By Virginia Ironside and Frank Rodgers
    An illustrated book which encourages children to share their anxieties and fears. Tells the story of a little girl who carries around an increasingly huge bag filled with worries. She doesn't feel she can tell anyone but once she opens up the bag and shares the worries with someone else, the worries no longer seem so big.

    The incredible years: a trouble-shooting guide for parents of children aged 3-8.
    By Carolyn Webster-Stratton
    Advice for parents on managing anger and frustrations, coping with specific problem behaviours such as bed-wetting, how to play, using praise and rewards to promote good behaviour, and communicating with children.

    The Parentalk guide to your child and sex.
    By Steve Chalke
    A father of four children, the author takes an honest and humorous look at how to overcome the embarrassment factor and offers practical information and advice for parents on talking to children about sex.




    Books for teenagers


    How to talk so teens will listen and listen so teens will talk.
    By Adele Faber, Elaine Mazlish and Kimberly Ann Coe
    This book is designed as a light-hearted guide to help support parents through the teenage years. Written in a practical and accessible style it offers suggestions and guidance on dealing with common sources of conflict. It focuses on effective communication as a means of resolving difficult situations and challenging behaviour.

    Queen bees and wannabes: helping your daughter survive cliques, gossip, boyfriends and other realities of adolescence.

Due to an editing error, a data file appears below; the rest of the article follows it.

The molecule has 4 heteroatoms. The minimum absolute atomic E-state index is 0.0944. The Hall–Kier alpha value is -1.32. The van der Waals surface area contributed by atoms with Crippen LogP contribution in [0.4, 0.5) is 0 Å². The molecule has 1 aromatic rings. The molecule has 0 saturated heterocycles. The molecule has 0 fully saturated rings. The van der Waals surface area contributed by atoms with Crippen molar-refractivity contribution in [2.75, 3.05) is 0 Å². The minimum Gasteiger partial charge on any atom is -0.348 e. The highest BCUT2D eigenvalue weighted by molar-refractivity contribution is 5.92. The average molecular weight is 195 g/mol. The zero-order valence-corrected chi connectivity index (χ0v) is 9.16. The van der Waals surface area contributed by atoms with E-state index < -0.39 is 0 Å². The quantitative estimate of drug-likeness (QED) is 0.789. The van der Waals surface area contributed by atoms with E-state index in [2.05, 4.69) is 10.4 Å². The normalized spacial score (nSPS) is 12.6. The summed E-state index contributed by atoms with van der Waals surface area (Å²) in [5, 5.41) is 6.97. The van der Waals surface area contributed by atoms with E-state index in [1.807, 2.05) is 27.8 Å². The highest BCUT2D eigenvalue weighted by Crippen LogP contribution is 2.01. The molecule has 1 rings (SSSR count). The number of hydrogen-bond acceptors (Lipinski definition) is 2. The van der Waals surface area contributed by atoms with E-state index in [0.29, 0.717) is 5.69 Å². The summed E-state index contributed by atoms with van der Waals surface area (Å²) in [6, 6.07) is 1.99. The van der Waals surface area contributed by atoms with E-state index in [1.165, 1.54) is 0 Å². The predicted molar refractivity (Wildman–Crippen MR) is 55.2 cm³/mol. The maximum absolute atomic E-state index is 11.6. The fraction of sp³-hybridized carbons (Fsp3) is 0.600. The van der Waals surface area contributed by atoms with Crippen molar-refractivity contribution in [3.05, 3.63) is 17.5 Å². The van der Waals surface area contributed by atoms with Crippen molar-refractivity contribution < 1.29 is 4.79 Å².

By Rosalind Wiseman
    Examines the experiences of teenage girls and their relationships with other girls. The author has worked extensively with teenage girls and uses her experiences to show parents how to understand the different cliques and roles girls adopt. Issues covered include sex, alcohol, drug and teasing.

    The connected father: understanding your unique role and responsibility during your child's adolescence.
    By Carl E. Pickhardt
    Describes how fathers can learn to become better listeners. Shows the different emotional changes for teenagers, how to encourage independence while setting limits, and how fathers can talk to teenagers about drugs, sex, the internet, and relationships.

    What are they thinking?!: the straight facts about the risk-taking, social-networking, still-developing teen brain.
    By Aaron M. White
    A guide to understanding, and dealing with, teenage behaviour. Explores adolescent brain development, looking at a range of issues including mental health, diet and eating disorders, internet, online pornography and social networking, sex and sexuality, drugs, alcohol and addiction, and bullying.

    What can the parent of a teenager do?
    By Michael Quinn and Terri Quinn
    Practical skills to help parents find ways to support their teenagers' development with an emphasis on improving communication skills. Stresses the importance of managing conflict respectfully, finding ways of coping with pop culture and supporting the work of fathers in parenting.